“It seems like they’re setting up a two-track system with the distance learners at a disadvantage,” said Tang.
The district is working to find Spanish-speaking substitutes for students at Sylvia Mendez. “We know it’s a need and expectation that our families have and we want to deliver on it,” Stephens said. In addition, the district plans to hold separate remote classes for Sylvia Mendez students to keep the Spanish-language portion of their education intact, according to Stephens.
An equity issue: Whose voice is getting heard?
In the debate about reopening schools, parents on both sides have argued that equity is at stake, with those pushing for reopening arguing that in-person learning protects the most vulnerable. Now, parents who have opted for distance learning are raising their voices in opposition to a movement that they feel has unjustly claimed to represent ‘the most equitable option.’
Parents who have opted for distance learning are raising their voices in opposition to a movement they feel has unjustly claimed to represent ‘the most equitable option.’
“It feels like the white, more affluent parents who wanted to open the schools got everything they wanted,” said Ludovic Blain, the parent of a fifth-grader at Sylvia Mendez. “Given how white the protesters were and the crazy messages that said they were doing it for racial justice, they were not certainly representing my interests. That’s fine, but they said they were.”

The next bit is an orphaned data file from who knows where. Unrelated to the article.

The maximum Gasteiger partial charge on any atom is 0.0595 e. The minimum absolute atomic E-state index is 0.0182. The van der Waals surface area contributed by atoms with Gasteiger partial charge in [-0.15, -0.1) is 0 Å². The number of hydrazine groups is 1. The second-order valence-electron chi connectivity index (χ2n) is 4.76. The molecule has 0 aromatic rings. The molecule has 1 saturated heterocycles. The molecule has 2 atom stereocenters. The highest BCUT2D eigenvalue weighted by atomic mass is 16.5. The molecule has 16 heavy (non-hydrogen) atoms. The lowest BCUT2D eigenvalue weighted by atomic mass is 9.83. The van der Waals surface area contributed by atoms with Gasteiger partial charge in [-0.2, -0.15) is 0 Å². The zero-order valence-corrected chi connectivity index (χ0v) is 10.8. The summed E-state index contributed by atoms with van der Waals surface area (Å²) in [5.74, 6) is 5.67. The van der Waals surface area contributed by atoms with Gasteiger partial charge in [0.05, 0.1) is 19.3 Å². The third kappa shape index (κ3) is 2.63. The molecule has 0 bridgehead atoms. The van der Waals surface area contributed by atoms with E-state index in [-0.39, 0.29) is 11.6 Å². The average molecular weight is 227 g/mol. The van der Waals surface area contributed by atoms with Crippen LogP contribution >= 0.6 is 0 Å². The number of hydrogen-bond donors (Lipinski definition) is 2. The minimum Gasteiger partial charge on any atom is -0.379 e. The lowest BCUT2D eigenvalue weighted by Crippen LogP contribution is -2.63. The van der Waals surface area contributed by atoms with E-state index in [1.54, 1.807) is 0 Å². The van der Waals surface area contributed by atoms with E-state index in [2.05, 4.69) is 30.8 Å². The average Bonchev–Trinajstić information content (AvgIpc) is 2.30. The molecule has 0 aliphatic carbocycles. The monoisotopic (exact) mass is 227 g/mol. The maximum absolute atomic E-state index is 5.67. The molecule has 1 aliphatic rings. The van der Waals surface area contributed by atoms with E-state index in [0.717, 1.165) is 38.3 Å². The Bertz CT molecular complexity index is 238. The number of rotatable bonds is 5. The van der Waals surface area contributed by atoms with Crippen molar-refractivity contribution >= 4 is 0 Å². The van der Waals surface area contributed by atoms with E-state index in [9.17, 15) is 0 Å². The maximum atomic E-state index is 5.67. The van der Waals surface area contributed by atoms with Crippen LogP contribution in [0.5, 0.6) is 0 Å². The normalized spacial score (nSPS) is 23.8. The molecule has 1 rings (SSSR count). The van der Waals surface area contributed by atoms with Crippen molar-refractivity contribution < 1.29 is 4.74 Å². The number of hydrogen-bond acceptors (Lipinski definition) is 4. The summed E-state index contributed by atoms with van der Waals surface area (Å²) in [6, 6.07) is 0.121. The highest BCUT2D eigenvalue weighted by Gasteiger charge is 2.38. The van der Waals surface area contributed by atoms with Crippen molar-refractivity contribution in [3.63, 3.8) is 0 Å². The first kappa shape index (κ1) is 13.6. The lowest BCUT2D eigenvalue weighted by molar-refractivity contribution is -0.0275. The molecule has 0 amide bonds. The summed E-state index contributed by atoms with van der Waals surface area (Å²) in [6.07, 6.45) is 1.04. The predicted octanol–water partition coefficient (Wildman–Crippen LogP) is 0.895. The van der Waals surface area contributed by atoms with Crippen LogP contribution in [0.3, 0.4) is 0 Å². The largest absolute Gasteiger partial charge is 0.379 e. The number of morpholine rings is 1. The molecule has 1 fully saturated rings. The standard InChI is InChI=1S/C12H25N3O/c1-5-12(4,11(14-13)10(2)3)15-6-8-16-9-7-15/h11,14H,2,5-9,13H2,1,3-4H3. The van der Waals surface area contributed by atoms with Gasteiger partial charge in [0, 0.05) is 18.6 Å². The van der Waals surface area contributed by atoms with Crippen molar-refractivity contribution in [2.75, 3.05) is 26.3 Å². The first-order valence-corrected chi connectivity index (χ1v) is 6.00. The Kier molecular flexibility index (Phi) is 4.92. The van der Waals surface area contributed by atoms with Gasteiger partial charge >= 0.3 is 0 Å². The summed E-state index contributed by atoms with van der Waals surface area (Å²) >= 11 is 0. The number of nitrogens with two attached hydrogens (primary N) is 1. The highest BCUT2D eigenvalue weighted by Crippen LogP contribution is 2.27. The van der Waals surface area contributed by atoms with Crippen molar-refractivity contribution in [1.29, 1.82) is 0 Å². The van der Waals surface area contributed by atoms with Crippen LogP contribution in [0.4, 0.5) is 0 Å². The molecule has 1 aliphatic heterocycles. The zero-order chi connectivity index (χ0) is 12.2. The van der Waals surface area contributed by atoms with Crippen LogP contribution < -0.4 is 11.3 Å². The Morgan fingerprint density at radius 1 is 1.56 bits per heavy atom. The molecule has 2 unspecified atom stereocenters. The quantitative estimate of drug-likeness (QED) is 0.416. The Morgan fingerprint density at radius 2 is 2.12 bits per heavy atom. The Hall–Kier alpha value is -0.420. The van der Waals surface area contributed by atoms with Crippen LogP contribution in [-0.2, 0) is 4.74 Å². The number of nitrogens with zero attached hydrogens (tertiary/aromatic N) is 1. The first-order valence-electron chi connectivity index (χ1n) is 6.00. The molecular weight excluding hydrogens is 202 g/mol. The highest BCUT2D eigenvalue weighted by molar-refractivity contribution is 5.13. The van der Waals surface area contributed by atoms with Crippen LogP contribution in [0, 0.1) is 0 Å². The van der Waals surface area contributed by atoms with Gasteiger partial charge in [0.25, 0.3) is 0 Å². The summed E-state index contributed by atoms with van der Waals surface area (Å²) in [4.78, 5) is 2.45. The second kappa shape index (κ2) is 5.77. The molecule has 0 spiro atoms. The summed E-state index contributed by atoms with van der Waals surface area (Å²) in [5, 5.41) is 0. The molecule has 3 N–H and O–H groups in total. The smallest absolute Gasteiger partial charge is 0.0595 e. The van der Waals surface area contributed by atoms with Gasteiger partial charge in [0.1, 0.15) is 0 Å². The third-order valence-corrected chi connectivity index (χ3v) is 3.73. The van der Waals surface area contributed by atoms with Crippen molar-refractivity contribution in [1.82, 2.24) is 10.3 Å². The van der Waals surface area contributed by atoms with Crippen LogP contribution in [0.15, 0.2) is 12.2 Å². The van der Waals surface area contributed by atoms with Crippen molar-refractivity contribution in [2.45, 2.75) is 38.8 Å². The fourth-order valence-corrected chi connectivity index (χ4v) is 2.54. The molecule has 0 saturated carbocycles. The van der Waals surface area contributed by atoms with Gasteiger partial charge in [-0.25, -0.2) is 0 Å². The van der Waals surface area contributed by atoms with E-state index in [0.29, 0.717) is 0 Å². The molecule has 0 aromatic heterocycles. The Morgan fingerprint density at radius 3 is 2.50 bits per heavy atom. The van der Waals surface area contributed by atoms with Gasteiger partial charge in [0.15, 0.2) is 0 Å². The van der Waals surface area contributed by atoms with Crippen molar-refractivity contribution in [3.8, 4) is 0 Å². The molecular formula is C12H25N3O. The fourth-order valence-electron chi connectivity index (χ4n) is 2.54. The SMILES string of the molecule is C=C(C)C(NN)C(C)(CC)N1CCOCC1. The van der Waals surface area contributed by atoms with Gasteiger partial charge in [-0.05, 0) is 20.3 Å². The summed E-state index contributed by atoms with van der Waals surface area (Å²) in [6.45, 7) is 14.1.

Data about which families have chosen to send their children back is limited. The district did not ask families about their race or ethnicity on the elementary enrollment form. At Sylvia Mendez, 64% of families have selected in-person learning, the smallest share in the district (16% of families at the school have not responded to the survey). The elementary school with the largest share of families choosing in-person learning is Ruth Acty in North Berkeley. There, 85% of families chose in-person learning and less than 2% have not responded the survey.
In a November survey, half of the white parents surveyed by Berkeley Unified supported reopening in a hybrid model as soon as possible, compared to 36% of Black parents, 31% of Latinx parents, and 30% of Asian parents.